Photojournalist Steve Schapiro Dies in Chicago Home

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Schapiro
Courtesy of Собственная работа (Wikimedia PDM)

Photojournalist and social documentarian, Steve Schapiro, has passed away at the age of 87. His wife, Maura Smith, said the cause of his death was pancreatic cancer. He died in his Chicago home on Jan. 15, 2022.

He was born on Nov. 16, 1934, in Brooklyn, New York. His full name was Stephen Albert Schapiro. He discovered the art of photography when he was nine years old while he was at summer camp.

The potential that the camera held excited him. He spent several decades prowling the streets of New York City trying to imitate the work of the French photographer he admired, Henri Cartier Bresson.

Schapiro
Courtesy of Fénix.707 (Flickr CC0)

Schapiro received his first formal photography education when he studied under photojournalist W. Eugene Smith. The photojournalist taught Schapiro the technical skills needed to succeed as a photographer. Smith also taught him to use his informed personal outlook and worldview.

Smith taught him to use a concerned humanistic approach to photography. This helped shape the love he already had for social documentaries.

Schapiro started his career in 1961 as a freelance photojournalist. His pictures have appeared internationally on magazine covers and in the pages themself.  His photographs have been featured in Newsweek, Rolling Stone, Vanity Fair, Sports Illustrated, People, Time, Life, Look, and Paris Match.

He produced several photo-essays on an array of subjects such as narcotics addiction, Easter in Halem, political protest, the Apollo Theater, Haight-Ashbury, poodles, many presidents, and the presidential campaign of Robert Kennedy.

Not only was he a well-known photojournalist and documentarist, but he was also a social justice activist. Schapiro worked on many stories related to the Civil Rights Movement including the March on Washington for Jobs and Freedom and the Called by Life to Memphis after the assassination of Martin Luther King Jr.

He married his wife in 1981. The civil rights activist started concentrating on film set photography shooting in 1969with “Midnight Cowboy.” After that, he worked on “The Godfather,” “Chinatown,” and “Taxi Driver.”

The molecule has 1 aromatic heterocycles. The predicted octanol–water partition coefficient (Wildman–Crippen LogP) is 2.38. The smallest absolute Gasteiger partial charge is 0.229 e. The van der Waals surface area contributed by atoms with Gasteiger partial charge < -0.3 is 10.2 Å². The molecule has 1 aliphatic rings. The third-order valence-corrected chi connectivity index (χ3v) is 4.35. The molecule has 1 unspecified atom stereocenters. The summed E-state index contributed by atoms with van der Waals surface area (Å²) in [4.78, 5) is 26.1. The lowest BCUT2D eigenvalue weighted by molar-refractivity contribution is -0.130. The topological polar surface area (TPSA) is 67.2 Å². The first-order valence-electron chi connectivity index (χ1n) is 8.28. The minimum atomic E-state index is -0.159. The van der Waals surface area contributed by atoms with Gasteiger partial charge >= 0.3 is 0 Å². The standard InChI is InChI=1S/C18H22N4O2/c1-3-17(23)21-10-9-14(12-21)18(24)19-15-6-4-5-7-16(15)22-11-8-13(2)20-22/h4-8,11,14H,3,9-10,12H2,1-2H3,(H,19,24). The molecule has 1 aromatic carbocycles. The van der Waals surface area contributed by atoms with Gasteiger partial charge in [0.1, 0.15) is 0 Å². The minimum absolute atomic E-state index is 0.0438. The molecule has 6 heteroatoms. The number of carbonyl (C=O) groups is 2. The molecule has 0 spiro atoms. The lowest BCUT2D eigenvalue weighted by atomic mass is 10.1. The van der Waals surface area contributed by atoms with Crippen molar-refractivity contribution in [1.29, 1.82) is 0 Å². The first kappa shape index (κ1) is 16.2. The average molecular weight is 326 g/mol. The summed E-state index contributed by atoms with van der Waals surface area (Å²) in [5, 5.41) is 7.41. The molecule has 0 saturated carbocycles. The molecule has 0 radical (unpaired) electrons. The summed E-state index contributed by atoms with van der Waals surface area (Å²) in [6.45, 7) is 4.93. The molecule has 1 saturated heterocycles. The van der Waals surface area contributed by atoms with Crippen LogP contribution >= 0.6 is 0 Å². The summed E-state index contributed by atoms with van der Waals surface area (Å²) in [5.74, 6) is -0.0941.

Some of the well-known faces Schapiro snapped images of are:

  • David Bowie;
  • Samual Beckett;
  • Eric Dolphy;
  • Muhammad Ali;
  • Al Pacino;
  • John Cazale;
  • James Baldwin;
  • Martin Luther King Jr.

Many people took to social media to share tributes to the late photojournalist. Leon peters replied to a Twitter post that he was “A great photographer.”

Kip Andrus tweeted, “A really big loss in photo journalism. Monroe Gallery in Santa Fe sells Shapiro’s works. A wonderful gallery for photo journalism.”

Barbra Streisand wrote, “Steve Schapiro was one of my favorite photographers. He followed me everywhere — London, Africa, on sets, off sets. He shall be missed, but he’s left us with [a] great legacy of wonderful work.”

To which Chris (Rad) Finch replied, “Every photo he took, always told a simple and clear story. Schapiro will be missed, regarding all of those photos.” Many individuals share FInch’s thoughts.

The last demonstration he photographed was a year ago in Terre Haute, Indiana, when activists spoke out against the death penalty.

He is survived by his wife, family, and friends. May he rest in peace.

Written by Sheena Robertson

Sources:

The New York Times: Steve Schapiro, Photojournalist Who Bore Witness, Dies at 87; by Katharine Q. Seelye
Steve Schapiro: Biography
IMDb: Steve Schapiro

Inline Image Courtesy of Fénix.707’s Flickr Page – Creative Commons License
Top and Featured by Плотников Александр Courtesy of Wikimedia – Public Domain License

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